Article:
The Road to Universal Pre-K in the Empire State
Oct 24, 2013
After decades of experience with a pre-kindergarten system that works for children in some communities and not for others, the Center for Children's Initiatives and the Campaign for Educational Equity in New York State are recommending a path that would make pre-k available to all children. Making Pre-Kindergarten Truly Universal: a Statewide Roadmap, a report released today, proposes making pre-kindergarten part of the state public school financing formula. New York's current state programs provide pre-k dollars to only 40% of the state's districts, and fail to reach at least 30,000 high-needs four-year-olds.
Decades of research have shown that high-quality pre-k can be instrumental in helping low-income and vulnerable children achieve better social and academic outcomes. Most recently, a Stanford study reported in the New York Times found that children in disadvantaged households may hear as many as 30 million fewer words by the age of three than their counterparts in higher-income homes. That "language gap," which sets lower-income children up for less-successful experiences in school, can be ameliorated by participation in a high-quality preschool classroom. Findings such as these have informed the development of state pre-k programs across the country as well as the Obama Administration's proposal to increase access to pre-k and other high-quality early learning programs through federal investments.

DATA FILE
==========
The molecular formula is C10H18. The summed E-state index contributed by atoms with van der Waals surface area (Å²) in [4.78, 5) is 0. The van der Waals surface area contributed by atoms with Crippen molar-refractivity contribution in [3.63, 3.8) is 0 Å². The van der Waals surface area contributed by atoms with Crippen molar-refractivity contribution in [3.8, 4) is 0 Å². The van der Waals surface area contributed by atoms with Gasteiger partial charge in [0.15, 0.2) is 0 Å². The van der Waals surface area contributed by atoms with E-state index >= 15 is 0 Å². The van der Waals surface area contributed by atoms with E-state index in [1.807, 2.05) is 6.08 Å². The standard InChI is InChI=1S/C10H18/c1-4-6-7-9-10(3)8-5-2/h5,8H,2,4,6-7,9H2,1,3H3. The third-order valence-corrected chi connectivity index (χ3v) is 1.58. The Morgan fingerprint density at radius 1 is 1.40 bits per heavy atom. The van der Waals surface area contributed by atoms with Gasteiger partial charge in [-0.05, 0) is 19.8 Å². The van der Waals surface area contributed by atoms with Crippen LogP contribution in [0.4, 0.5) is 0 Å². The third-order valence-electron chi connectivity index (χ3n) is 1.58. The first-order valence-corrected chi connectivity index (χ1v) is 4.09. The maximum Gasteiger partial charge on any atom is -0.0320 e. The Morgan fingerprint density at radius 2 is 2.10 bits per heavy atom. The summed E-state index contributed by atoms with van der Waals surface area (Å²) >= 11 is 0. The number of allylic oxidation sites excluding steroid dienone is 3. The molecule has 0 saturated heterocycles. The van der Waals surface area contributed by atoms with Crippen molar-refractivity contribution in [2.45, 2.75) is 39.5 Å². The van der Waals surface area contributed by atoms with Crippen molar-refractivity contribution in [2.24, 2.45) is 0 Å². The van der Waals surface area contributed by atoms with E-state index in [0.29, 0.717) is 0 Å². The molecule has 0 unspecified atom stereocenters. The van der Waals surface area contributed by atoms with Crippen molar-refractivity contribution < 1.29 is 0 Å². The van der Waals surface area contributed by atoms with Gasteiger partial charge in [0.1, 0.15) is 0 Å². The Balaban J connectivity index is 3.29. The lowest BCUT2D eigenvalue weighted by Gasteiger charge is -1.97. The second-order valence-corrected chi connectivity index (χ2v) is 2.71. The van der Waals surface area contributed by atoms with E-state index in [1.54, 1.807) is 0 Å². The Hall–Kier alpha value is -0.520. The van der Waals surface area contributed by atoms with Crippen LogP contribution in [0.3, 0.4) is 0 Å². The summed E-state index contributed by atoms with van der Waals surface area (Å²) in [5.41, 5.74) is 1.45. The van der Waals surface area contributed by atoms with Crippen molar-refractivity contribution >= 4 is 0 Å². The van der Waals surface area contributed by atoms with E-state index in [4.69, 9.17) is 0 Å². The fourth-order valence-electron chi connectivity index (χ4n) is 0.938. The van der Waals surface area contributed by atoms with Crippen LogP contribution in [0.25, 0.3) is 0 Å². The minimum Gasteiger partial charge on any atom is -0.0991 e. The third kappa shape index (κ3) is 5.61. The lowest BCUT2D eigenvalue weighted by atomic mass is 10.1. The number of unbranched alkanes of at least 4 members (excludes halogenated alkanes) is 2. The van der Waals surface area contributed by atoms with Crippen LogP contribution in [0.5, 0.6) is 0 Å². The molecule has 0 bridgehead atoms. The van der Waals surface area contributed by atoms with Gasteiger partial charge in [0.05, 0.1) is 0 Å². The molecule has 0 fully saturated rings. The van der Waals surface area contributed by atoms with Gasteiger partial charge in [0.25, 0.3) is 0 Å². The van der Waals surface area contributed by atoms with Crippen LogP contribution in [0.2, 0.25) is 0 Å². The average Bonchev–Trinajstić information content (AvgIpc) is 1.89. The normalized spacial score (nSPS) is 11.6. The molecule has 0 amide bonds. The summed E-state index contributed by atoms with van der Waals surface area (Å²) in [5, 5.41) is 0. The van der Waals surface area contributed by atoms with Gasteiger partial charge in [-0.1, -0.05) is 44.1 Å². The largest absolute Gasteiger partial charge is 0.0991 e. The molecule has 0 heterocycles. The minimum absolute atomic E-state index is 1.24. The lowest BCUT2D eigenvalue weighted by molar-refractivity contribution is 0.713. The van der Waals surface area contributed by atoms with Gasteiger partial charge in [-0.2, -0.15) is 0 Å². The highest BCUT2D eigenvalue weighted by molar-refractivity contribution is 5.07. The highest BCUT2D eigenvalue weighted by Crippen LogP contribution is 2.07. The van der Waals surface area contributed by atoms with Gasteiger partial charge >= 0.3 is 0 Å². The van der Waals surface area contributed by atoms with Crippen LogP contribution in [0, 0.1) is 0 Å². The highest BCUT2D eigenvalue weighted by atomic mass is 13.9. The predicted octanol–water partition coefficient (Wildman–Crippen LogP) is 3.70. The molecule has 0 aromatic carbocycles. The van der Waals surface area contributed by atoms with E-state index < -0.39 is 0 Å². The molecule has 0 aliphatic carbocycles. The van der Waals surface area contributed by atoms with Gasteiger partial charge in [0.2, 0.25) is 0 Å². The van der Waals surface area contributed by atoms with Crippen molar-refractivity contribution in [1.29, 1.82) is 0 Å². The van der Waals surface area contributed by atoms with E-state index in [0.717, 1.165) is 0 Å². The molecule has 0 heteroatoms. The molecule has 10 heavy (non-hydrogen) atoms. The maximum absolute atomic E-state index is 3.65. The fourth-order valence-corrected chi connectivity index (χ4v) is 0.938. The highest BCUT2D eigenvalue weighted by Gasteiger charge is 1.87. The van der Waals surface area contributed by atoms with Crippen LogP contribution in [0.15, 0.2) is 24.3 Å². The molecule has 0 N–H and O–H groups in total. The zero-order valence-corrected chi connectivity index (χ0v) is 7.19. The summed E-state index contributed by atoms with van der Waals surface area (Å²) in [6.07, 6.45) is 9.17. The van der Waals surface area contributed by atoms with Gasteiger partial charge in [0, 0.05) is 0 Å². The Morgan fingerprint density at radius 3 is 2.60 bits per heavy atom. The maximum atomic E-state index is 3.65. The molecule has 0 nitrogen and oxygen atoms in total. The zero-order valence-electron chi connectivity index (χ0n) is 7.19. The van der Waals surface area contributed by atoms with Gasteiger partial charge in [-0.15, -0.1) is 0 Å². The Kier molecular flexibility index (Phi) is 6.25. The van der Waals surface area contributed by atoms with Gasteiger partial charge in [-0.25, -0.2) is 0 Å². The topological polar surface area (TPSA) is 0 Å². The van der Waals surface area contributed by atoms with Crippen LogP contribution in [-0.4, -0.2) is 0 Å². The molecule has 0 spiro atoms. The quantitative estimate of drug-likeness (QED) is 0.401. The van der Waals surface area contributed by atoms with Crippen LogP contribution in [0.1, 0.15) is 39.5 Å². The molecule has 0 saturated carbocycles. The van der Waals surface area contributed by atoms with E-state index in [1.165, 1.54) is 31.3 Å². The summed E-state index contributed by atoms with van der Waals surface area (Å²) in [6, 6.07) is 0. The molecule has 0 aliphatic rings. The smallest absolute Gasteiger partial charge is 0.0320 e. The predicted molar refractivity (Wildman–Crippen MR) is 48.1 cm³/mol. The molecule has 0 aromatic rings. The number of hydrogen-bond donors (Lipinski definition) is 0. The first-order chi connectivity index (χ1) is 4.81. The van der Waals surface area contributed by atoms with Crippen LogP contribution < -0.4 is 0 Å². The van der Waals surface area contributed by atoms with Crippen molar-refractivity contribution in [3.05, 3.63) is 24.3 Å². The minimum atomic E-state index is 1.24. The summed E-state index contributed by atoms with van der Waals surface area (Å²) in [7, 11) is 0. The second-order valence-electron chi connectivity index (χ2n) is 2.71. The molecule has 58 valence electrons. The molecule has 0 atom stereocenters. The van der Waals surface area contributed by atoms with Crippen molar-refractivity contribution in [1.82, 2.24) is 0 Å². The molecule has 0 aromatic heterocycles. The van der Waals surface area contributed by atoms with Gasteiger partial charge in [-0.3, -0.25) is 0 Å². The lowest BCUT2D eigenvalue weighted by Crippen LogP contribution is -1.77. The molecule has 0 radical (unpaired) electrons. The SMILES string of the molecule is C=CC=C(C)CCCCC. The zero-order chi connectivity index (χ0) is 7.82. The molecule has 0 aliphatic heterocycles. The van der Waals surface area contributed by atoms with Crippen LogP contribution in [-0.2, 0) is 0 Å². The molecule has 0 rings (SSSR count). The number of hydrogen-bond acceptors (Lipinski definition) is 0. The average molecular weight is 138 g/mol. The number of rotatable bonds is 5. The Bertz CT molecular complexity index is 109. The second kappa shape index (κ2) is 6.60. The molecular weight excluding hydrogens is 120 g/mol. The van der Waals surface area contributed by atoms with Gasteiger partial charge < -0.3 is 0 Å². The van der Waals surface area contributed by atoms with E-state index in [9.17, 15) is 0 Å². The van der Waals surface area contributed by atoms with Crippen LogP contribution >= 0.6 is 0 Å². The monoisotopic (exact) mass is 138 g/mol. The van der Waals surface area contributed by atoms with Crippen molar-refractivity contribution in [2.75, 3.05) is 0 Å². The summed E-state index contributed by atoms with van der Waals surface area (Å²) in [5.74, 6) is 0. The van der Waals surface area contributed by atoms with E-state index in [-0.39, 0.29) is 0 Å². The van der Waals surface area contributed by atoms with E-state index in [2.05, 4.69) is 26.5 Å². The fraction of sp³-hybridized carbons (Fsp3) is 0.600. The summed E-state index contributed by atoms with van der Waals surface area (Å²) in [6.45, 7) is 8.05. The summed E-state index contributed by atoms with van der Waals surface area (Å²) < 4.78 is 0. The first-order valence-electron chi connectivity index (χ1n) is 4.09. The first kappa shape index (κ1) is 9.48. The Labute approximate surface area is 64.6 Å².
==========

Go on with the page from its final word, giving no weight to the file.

The recommendations for statewide universal pre-k in New York include several key policy elements: a phased-in approach to universal access, beginning with four-year-olds in low-income districts; funding levels that provide for full-day, high-quality pre-k services, including comprehensive services, infrastructure, and adequately compensated teachers; and a mixed delivery system that includes public school, community-based child care, and Head Start programs.
States use numerous models to fund and deliver pre-kindergarten. High-quality, developmentally appropriate pre-k that meets the needs of low-income children and working parents and that includes comprehensive services, a mixed delivery approach and sufficient funding to support the increased education and compensation of teachers across early childhood settings is a critically important component of a birth-to-five early childhood system. In New York and across the country far too few children have access to such a program.